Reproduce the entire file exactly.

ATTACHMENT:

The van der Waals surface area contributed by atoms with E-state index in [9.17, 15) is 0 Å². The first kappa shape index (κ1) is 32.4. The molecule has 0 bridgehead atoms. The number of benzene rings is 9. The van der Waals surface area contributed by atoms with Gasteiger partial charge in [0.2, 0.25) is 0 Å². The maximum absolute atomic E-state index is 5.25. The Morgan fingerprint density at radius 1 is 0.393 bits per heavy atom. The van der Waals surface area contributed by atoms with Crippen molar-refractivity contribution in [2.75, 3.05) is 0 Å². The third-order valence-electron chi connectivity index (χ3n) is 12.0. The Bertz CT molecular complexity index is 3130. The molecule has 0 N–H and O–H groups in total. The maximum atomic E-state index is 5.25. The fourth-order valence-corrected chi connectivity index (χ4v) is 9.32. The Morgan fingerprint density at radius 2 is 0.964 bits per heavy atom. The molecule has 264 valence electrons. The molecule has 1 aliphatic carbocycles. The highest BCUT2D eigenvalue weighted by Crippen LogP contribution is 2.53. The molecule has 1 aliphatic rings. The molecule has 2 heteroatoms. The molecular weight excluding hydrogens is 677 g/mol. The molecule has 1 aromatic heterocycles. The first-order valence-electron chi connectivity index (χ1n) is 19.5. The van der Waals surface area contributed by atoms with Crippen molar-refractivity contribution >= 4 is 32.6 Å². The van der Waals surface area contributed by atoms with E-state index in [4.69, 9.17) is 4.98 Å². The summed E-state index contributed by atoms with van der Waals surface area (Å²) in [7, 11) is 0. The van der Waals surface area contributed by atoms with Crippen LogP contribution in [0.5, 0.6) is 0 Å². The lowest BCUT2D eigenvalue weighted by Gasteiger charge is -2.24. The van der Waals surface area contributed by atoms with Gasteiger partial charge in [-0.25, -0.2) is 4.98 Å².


The van der Waals surface area contributed by atoms with E-state index in [9.17, 15) is 0 Å². The first kappa shape index (κ1) is 32.4. The molecule has 0 bridgehead atoms. The number of benzene rings is 9. The van der Waals surface area contributed by atoms with Gasteiger partial charge in [0.2, 0.25) is 0 Å². The maximum absolute atomic E-state index is 5.25. The Morgan fingerprint density at radius 1 is 0.393 bits per heavy atom. The van der Waals surface area contributed by atoms with Crippen molar-refractivity contribution in [2.75, 3.05) is 0 Å². The third-order valence-electron chi connectivity index (χ3n) is 12.0. The Bertz CT molecular complexity index is 3130. The molecule has 0 N–H and O–H groups in total. The maximum atomic E-state index is 5.25. The fourth-order valence-corrected chi connectivity index (χ4v) is 9.32. The Morgan fingerprint density at radius 2 is 0.964 bits per heavy atom. The molecule has 264 valence electrons. The molecule has 1 aliphatic carbocycles. The highest BCUT2D eigenvalue weighted by Crippen LogP contribution is 2.53. The molecule has 1 aliphatic rings. The molecule has 2 heteroatoms. The molecular weight excluding hydrogens is 677 g/mol. The molecule has 1 aromatic heterocycles. The first-order valence-electron chi connectivity index (χ1n) is 19.5. The van der Waals surface area contributed by atoms with Crippen molar-refractivity contribution >= 4 is 32.6 Å². The van der Waals surface area contributed by atoms with E-state index in [4.69, 9.17) is 4.98 Å². The summed E-state index contributed by atoms with van der Waals surface area (Å²) in [7, 11) is 0. The van der Waals surface area contributed by atoms with Crippen LogP contribution in [0.5, 0.6) is 0 Å². The lowest BCUT2D eigenvalue weighted by Gasteiger charge is -2.24. The van der Waals surface area contributed by atoms with Gasteiger partial charge in [-0.25, -0.2) is 4.98 Å².